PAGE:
Date of Award

Summer 2007

Document Type


Degree Name

Doctor of Philosophy (PhD)


Computational Analysis and Modeling

First Advisor

Raja Nassar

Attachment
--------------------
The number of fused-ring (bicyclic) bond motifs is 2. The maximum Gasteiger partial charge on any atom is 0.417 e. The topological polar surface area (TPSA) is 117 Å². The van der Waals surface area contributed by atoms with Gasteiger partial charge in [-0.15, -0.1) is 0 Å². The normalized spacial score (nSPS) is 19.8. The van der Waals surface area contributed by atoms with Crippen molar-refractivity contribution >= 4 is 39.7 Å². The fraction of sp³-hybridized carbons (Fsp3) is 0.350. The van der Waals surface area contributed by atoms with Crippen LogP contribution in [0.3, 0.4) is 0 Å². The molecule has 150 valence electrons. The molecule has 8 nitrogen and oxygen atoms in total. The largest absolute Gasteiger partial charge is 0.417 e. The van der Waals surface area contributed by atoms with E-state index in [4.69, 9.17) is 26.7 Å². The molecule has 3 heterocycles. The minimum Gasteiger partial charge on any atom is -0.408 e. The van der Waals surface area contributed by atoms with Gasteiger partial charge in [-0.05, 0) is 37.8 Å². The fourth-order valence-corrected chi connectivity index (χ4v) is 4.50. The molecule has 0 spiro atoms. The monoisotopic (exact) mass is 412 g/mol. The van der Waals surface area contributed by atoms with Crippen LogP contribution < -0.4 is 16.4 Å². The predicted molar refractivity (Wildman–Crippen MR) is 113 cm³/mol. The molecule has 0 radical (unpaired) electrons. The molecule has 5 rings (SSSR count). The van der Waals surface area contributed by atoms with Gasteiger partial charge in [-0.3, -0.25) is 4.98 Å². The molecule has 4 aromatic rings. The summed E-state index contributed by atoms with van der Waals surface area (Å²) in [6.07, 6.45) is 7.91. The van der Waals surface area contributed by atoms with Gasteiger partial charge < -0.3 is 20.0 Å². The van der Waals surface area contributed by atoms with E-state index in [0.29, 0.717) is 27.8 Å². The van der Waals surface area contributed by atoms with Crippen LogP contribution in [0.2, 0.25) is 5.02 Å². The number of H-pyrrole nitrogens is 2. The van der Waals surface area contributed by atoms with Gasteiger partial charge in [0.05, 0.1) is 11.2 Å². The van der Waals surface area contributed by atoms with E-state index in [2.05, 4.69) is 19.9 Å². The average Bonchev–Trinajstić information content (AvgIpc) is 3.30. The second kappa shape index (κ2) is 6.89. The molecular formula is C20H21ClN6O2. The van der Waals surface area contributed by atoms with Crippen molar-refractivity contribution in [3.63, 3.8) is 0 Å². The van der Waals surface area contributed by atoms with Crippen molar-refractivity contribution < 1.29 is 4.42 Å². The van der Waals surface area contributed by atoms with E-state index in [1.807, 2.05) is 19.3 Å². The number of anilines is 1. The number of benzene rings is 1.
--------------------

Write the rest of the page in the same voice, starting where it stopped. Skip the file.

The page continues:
The reports dealing with the effects of weak electromagnetic fields (EMFs) on brain electrical activity have been inconsistent. We suspected that the use of linear models and their associated methods accounted for some of the variability, and we explored the issue by using a novel approach to study the effects of EMFs on the electroencephalogram (EEG) from rabbits and humans. The EEG was embedded in phase space and local recurrence plots were calculated and quantified to permit comparisons between exposed and control epochs from individual subjects. Statistically significant alterations in brain activity were observed in each subject when exposed to weak EMFs, as assessed using each of two recurrence-plot quantifiers. Each result was replicated; a sham exposure control procedure ruled out the possibility that the effect of the field was a product of the method of analysis. No differences were found between exposed and control epochs in any animal when the experiment was repeated after the rabbits had been killed, indicating that a putative interaction between the field and the EEG electrodes could not account for the observed effects. We conclude that EMF transduction resulting in changes in brain electrical activity could be demonstrated consistently using methods derived from nonlinear dynamical systems theory.